Dear Alice,

My 15-year-old son has started to smoke. (We do not smoke, although I did smoke for 4 years some 22 years ago.) We have presented him with as much information as possible about why he should not smoke, he has committed to try to stop — but I am not sure how much pressure to put on him — do I continue to ask? I am tempted to leave him some of the information I found here and on tobacco.org — only as a reminder.

I want to trust him and believe him, but I do not want to be stupid and gullible as well. I guess trust is more important, and he has earned that in the past — so I might as well continue now.

Thanks for listening and I really would appreciate any comments.

— A concerned Mother

Dear A concerned Mother,

It’s great that you’re looking out for your son’s best interests, both now and for the future. You might find that your experience with quitting could be a way to relate to your son’s experience. Knowing the motivation and willpower it takes, you can be there to support him through the process. That being said, many teens begin smoking because their friends and family do, but they may continue because quitting is difficult. Additionally, many young folks are using new products on the market such as e-cigarettes, which when used is referred to as vaping. E-cigarettes work by heating a liquid, that often contains nicotine, to produce an aerosol to mimic a regular cigarette. While this device doesn’t create smoke, the aerosols do contain a number of chemicals that could prove harmful to those inhaling or those nearby. These products are particularly popular among teens because they come in a variety of flavors and are often odorless. Read on for more tips for how you can help support someone who’s trying to quit smoking or vaping.  

It sounds like you’ve got a good relationship with your son, so that’s a great place to start! Being supportive through this process can keep the communication channels open when he may be struggling. Yelling, punishments, threats, and commands tend to create barriers. To help him stay motivated, you might encourage him to make a list of the reasons he wants to quit. If you think creating some external motivations might help, you could set house rules that limit the opportunity to smoke or vape such as no smoking in the home, no smelling like smoke at home, or smokers wash their own clothes, may also make sense for your family.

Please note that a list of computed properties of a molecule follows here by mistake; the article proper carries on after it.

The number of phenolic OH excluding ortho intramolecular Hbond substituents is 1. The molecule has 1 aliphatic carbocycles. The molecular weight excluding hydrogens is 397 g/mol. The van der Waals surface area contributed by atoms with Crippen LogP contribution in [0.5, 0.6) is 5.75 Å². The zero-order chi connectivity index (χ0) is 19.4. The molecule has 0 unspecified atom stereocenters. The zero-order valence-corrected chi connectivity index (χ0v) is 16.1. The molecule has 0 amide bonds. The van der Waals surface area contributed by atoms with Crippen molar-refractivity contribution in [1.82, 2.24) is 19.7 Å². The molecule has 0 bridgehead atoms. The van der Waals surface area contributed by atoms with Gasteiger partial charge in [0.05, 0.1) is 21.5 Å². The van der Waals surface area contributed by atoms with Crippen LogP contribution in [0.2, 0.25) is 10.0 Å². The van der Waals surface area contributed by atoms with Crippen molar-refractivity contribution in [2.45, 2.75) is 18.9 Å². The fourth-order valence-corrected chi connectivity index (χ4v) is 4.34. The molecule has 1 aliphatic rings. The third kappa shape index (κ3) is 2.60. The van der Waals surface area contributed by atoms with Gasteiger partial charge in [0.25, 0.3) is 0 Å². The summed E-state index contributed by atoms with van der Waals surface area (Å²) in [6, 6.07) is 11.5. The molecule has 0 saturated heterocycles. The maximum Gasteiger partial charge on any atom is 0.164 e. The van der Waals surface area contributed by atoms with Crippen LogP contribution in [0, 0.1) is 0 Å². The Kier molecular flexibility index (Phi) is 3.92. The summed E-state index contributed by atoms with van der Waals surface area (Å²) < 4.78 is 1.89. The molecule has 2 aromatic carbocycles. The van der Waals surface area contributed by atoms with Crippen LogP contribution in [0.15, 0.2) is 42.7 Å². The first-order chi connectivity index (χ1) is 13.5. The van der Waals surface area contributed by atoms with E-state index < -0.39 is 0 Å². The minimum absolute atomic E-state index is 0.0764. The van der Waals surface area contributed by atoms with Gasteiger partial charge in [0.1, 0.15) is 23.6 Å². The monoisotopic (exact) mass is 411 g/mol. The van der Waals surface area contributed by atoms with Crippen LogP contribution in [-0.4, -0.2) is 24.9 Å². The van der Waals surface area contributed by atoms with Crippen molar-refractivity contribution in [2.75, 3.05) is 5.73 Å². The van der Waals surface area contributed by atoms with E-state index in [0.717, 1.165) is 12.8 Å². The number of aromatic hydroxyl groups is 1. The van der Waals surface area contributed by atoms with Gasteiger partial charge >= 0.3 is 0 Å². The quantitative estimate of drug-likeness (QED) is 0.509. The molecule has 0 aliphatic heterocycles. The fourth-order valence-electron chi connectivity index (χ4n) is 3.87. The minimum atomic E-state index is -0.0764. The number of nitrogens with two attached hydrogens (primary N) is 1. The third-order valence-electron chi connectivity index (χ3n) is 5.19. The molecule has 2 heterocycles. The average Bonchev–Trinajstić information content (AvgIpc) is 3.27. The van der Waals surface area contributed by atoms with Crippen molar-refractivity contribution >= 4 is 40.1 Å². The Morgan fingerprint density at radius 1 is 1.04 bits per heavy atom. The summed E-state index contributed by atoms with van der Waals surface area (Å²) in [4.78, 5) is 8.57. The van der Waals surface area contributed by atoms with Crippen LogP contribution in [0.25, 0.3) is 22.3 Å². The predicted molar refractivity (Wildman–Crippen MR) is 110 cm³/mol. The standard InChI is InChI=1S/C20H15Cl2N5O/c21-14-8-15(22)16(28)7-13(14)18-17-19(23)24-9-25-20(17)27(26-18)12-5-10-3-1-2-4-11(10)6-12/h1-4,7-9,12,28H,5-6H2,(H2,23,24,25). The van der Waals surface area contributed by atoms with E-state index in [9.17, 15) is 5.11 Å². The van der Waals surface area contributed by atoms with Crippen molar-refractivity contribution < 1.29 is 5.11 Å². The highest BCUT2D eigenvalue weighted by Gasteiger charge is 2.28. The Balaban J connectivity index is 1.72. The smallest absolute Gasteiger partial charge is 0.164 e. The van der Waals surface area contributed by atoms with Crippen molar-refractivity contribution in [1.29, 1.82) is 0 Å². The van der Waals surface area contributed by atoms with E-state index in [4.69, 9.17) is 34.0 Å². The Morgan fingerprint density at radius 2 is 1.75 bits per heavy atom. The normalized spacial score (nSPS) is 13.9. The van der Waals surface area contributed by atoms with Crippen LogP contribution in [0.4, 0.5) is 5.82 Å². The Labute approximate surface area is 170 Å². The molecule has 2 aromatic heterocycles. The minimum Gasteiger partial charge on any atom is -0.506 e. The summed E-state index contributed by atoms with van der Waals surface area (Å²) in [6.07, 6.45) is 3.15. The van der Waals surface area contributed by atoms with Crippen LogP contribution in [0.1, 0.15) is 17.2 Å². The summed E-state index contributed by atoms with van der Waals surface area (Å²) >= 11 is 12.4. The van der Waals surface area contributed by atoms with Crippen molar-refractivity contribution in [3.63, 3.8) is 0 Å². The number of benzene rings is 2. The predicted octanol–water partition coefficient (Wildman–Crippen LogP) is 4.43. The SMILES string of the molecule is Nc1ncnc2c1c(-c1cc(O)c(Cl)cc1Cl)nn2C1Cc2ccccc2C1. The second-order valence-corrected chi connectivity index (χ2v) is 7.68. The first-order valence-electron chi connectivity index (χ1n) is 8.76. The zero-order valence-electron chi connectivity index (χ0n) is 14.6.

Another thought to consider: since you've spoken with your son about quitting, he’s likely aware of the harmful health effects of smoking and vaping. Instead of sharing the same information again, you might continue to have respectful, frank discussions with your son about your concern for his health and your hope that he will quit. Some questions you could ask include: What are the main reasons you would like to quit? Do you see yourself as a smoker when you're an adult? What would make you feel ready to have your last cigarette or e-cigarette? Having these types of conversations might help you and your son approach the issue as a team, rather than potentially feeling like adversaries.

Through these conversations, you could also offer to help your son or encourage him to make a plan for how to quit. Here are a few strategies you could try may include:

  • Helping him pick a date to quit and write it down, though you might try to avoid very stressful times such as final exams.
  • Helping with practicing “saying no” if friends are also smokers or encourage friends to quit as a group.
  • Talking about what triggers him to smoke and what he could do instead of smoking on those occasions. Chewing on gum, sucking on hard candies, and avoiding places where you usually smoke have all been known to help.
  • Helping him create a plan for slip-ups, and reminding him that it doesn’t equal failure! It’s helpful to examine why a slip-up happened and what can be done in the future to avoid it.
  • Talking with your son’s health care provider about whether he may be a candidate for nicotine replacement therapy such as the gum or patch, as these products weren’t designed for teens.
  • Talking about nicotine withdrawal including the signs, symptoms, and how to cope so he’s better prepared if he experiences them.
  • Offering to help him connect with quitting support groups specifically for teens. You can also find support online — Smoke Free Teen offers support online, by phone, or by text message (they also have a lot of other great resources to help teens quit).
  • Planning rewards along the way. This is a tough process so rewarding your son every couple of weeks or once a month is a great way to encourage him to stay a non-smoker!  

It sounds as though your son is getting to the age where he has enough independence to make many decisions for himself, including whether to smoke. Given the trust that your son has earned up to this point, now may be the time to entrust him with making his own decision about quitting smoking. Hopefully this will keep the paths of communication open, even if he continues to smoke for the time being. Knowing he can turn to you for support will be a great relief, whenever he decides to quit.

Wishing your family health,

Alice!

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